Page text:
Sanders-Brown Named Site for Landmark NIH Grant

Posted: 12/6/2016 - Tags: UK Sanders-Brown Center on Aging, Research, Aging
The University of Kentucky Sanders-Brown Center on Aging (SBCoA) has been selected to participate in a multicenter, landmark $3.6 million grant from the National Institutes of Health to identify biomarkers for vascular cognitive impairment and dementia (VCID). UK was one of just seven sites selected for the five-year NIH's National Institute of Neurological Disorders and Stroke (NINDS) grant. The other sites are Boston University, Rush University, Johns Hopkins, University of Southern California, UCSF/UC-Davis and the University of New Mexico. The awards establish the new national Small Vessel VCID Biomarkers Consortium. "We're thrilled to be collaborating with... FULL STORY

UK Faculty Receive Funding to Develop Responses to Opioid Injection

Posted: 12/1/2016 - Tags: Research, Behavioral Science, Appalachian Kentucky
Two faculty members from the University of Kentucky have received three of four funded awards from the National Institutes of Health (NIH) to develop responses to the opioid injection epidemic that can be implemented by public health systems in rural communities. Carrie Oser, an associate professor of sociology in the UK College of Arts... FULL STORY

Markesbery Symposium Focuses on Healthy Brain Aging, Care for Caregivers

Posted: 11/9/2016 - Tags: Research, Aging
University of Kentucky Sanders-Brown Center on Aging (SBCoA) hosted its sixth annual Markesbery Symposium on Aging and Dementia last week with speakers focused on brain health and self-care for caregivers. The two-day program offered sessions for both scientific and community audiences. On Friday, Nov. 4, the scientific session in the UK Chandler Hospital Pavilion A auditorium featured speakers Dr. Gary Small of UCLA and Dr. Julie Schneider of Rush University, who presented their latest findings and answered questions from the audience. Schneider provided an overview of her observations that, there are brain changes in addition to the well-characterized... FULL STORY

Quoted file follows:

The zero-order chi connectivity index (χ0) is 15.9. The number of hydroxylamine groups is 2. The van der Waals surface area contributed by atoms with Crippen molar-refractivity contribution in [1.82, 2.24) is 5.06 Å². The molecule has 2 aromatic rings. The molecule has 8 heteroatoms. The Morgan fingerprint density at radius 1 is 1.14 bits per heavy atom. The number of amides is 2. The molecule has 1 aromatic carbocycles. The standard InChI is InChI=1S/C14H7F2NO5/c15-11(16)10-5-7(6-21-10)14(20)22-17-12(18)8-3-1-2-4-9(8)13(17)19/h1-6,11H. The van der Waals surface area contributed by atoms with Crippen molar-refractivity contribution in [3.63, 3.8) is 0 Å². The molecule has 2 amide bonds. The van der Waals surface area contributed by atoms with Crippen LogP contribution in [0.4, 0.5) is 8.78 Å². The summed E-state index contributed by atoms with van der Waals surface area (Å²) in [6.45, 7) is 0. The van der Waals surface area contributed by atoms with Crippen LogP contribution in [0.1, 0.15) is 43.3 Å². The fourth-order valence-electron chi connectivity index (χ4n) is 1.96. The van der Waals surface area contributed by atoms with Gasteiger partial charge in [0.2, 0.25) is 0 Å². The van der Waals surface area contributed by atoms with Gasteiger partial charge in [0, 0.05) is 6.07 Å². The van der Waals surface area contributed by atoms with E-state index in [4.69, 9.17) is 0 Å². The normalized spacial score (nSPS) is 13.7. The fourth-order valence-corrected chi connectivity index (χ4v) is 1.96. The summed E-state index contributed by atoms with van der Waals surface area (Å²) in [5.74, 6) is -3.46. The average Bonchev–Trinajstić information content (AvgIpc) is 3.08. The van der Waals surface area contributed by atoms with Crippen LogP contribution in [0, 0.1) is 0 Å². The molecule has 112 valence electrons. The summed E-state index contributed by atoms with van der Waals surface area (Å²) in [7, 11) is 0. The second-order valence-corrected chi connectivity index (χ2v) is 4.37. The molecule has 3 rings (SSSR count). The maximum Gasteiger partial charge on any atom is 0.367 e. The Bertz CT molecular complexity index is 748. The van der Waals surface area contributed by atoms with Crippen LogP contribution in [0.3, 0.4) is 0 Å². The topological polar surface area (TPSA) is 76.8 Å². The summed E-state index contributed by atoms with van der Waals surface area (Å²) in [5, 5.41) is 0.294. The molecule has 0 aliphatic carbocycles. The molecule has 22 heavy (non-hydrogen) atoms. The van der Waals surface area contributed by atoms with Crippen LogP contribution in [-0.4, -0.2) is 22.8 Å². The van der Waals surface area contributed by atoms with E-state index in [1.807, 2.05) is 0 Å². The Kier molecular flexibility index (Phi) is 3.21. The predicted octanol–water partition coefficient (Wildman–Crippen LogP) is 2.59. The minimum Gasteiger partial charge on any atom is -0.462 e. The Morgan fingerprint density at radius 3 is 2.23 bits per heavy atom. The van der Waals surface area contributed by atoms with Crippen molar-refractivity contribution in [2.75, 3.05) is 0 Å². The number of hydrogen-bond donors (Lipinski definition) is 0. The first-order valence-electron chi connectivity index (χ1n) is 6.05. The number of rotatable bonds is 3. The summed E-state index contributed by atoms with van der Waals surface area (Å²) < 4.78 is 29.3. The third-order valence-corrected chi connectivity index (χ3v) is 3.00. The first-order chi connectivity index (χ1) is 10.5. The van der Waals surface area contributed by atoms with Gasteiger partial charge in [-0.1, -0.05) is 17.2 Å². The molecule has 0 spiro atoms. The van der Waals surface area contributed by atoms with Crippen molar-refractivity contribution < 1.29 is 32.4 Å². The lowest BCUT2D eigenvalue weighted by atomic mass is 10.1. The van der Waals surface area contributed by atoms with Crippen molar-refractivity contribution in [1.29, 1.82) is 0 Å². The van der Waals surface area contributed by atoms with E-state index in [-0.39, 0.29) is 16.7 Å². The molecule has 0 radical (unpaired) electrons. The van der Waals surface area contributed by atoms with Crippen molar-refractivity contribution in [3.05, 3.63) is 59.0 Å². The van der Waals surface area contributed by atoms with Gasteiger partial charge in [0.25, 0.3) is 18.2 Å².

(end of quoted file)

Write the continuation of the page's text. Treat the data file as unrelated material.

Gill Heart Institute Cardiovascular Research Day Presents Scientific

Posted: 11/7/2016 - Tags: Gill Heart Institute, Research
Clinicians and basic scientists convened to discuss challenges, triumphs and future directions in cardiovascular disease research during the 19th Annual Gill Heart Institute Cardiovascular Research Day on Nov. 4. Hosted by the UK Gill Heart Institute, the annual research day showcased scientific advancement in understanding and treating the various diseases of the blood vessels and heart. Topics presented at the conference ranged from identifying genomic markers correlated with heart disease to urging members of the public to put CPR training to action during an emergency. Burgeoning scientists and trainees throughout the region were provided the opportunity to... FULL STORY

Proposed Clinical Trial Could Change the Game for Deadly Type of Breast

Posted: 11/3/2016 - Tags: Research, Markey Cancer Center, Clinical Trials
University of Kentucky Markey Cancer Center Oncologist Dr. Edward Romond spent his career at UK treating and studying breast cancer, even leading major Phase 3 clinical trials on the breast cancer drug trastuzumab in the early 2000s. Commonly known as Herceptin, this drug became a standard of care for patients with HER2-positive breast cancer.Though he retired from practice last year, Romond continues to work part-time with the research team at Markey, this time pushing toward a cure for a different, more deadly, type of breast cancer. "Breast cancer, we now recognize, is at least five different disease that are completely different from each other," Romond said. "... FULL STORY

Getchell Memorial Award Honors Graduate Scientist's Persistence in

Posted: 11/3/2016 - Tags: Awards and Recognition, Research
The second annual Thomas V. Getchell, Ph.D., Memorial Award for excellence in grant writing was presented to Jenna Gollihue, a graduate student in the University of Kentucky Spinal Cord and Brain Injury Research Center, on Nov. 2. The award honors the memory of Getchell, a former professor of physiology in the UK Department of Physiology who encouraged researchers to improve grant writing skills to acquire research funding. The award supports a travel stipend for a student participating in the annual Grant Writing Workshop. Getchell founded the Grant Writing Workshop in 2005 with a vision to provide proactive, individualized mentoring to medical, doctoral and post... FULL STORY